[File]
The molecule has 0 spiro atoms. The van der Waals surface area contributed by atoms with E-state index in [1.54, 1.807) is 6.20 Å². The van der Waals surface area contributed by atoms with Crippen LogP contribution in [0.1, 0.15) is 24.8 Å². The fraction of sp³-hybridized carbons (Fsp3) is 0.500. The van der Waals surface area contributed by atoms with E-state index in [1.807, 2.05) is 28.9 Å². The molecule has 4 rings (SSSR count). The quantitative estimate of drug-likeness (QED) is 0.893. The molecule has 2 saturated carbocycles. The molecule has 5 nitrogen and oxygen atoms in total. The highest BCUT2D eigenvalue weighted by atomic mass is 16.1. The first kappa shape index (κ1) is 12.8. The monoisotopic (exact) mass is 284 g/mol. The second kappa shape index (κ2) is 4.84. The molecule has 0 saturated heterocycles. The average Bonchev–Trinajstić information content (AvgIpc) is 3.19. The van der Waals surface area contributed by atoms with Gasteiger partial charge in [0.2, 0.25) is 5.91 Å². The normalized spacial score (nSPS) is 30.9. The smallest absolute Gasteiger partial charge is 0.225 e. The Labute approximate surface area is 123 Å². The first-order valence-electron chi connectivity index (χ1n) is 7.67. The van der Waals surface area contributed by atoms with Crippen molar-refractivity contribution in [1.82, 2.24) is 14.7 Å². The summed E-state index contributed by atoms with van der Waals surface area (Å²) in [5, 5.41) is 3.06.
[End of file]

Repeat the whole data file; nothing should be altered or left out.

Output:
The molecule has 0 spiro atoms. The van der Waals surface area contributed by atoms with E-state index in [1.54, 1.807) is 6.20 Å². The van der Waals surface area contributed by atoms with Crippen LogP contribution in [0.1, 0.15) is 24.8 Å². The fraction of sp³-hybridized carbons (Fsp3) is 0.500. The van der Waals surface area contributed by atoms with E-state index in [1.807, 2.05) is 28.9 Å². The molecule has 4 rings (SSSR count). The quantitative estimate of drug-likeness (QED) is 0.893. The molecule has 2 saturated carbocycles. The molecule has 5 nitrogen and oxygen atoms in total. The highest BCUT2D eigenvalue weighted by atomic mass is 16.1. The first kappa shape index (κ1) is 12.8. The monoisotopic (exact) mass is 284 g/mol. The second kappa shape index (κ2) is 4.84. The molecule has 0 saturated heterocycles. The average Bonchev–Trinajstić information content (AvgIpc) is 3.19. The van der Waals surface area contributed by atoms with Gasteiger partial charge in [0.2, 0.25) is 5.91 Å². The normalized spacial score (nSPS) is 30.9. The smallest absolute Gasteiger partial charge is 0.225 e. The Labute approximate surface area is 123 Å². The first-order valence-electron chi connectivity index (χ1n) is 7.67. The van der Waals surface area contributed by atoms with Crippen molar-refractivity contribution in [1.82, 2.24) is 14.7 Å². The summed E-state index contributed by atoms with van der Waals surface area (Å²) in [5, 5.41) is 3.06.